Regarding the original question, 9-minute pace is REALLY slow for someone who runs in the mid 16s for 5k. I would never advocate such slow running during "base training," unless you're coming back from an injury or something. It's not a pace that facilitates aerobic development. In fact, of the aerobic adaptations that we are aware of (e.g., more capillaries, mitochondria, enzymes), most of them require you to be within about 10% of marathon pace. (See, e.g., Canova and Arcelli, page 49 ("As for runs at a speed that is lower than 80% of marathon speed, they will certainly not influence performance determining factor in athletes who have already achieved a good condition.")) That doesn't mean that there aren't benefits to running slower; it just means that we haven't pinpointed them with science.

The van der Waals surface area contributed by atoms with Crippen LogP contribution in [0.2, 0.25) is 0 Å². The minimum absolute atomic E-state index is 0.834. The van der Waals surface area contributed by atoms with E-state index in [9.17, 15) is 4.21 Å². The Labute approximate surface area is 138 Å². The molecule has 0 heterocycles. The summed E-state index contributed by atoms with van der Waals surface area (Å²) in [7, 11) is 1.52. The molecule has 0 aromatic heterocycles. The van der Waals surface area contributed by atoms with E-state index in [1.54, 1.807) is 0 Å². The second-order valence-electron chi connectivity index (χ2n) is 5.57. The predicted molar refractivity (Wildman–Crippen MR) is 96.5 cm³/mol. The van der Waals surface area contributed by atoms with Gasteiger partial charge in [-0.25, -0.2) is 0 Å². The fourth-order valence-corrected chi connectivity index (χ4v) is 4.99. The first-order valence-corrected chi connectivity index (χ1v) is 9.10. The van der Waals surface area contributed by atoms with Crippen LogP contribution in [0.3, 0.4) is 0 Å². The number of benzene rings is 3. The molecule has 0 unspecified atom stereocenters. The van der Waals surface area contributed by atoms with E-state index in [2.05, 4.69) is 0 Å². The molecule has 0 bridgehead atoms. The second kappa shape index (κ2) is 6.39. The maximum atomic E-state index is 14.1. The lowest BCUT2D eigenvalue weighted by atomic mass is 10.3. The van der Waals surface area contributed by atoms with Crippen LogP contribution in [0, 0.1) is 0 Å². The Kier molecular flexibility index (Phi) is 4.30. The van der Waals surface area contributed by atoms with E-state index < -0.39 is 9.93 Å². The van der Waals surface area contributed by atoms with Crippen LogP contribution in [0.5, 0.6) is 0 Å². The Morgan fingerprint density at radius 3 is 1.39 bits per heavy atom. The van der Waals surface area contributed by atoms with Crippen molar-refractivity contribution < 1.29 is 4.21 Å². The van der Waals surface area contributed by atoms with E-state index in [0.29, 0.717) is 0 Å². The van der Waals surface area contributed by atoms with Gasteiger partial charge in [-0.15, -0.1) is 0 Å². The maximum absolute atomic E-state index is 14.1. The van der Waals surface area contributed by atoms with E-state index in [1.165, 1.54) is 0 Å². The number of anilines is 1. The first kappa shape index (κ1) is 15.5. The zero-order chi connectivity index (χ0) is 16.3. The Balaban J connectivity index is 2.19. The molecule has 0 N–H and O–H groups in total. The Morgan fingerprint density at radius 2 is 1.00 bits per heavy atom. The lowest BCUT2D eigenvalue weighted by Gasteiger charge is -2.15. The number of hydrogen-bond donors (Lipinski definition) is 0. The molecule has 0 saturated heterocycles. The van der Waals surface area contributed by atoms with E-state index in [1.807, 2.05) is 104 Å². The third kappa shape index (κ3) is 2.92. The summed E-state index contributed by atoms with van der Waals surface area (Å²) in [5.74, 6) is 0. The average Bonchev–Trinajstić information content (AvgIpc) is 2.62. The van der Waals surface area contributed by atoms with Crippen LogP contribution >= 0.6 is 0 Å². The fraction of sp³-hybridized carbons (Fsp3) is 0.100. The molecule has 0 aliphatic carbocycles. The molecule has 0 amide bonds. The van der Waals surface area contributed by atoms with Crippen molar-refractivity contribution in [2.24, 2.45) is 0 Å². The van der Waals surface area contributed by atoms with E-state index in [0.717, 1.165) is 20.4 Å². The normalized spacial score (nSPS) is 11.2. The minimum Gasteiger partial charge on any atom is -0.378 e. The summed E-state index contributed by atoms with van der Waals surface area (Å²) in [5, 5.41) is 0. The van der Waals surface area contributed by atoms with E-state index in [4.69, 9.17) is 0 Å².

There's a place for really slow running when necessary for recovery, but typically this is later in the training cycle, when the workouts are getting a lot harder. When you're a long ways from your goal race, typically you should be doing your everyday runs at a FASTER average pace (in conjunction with much easier quality days).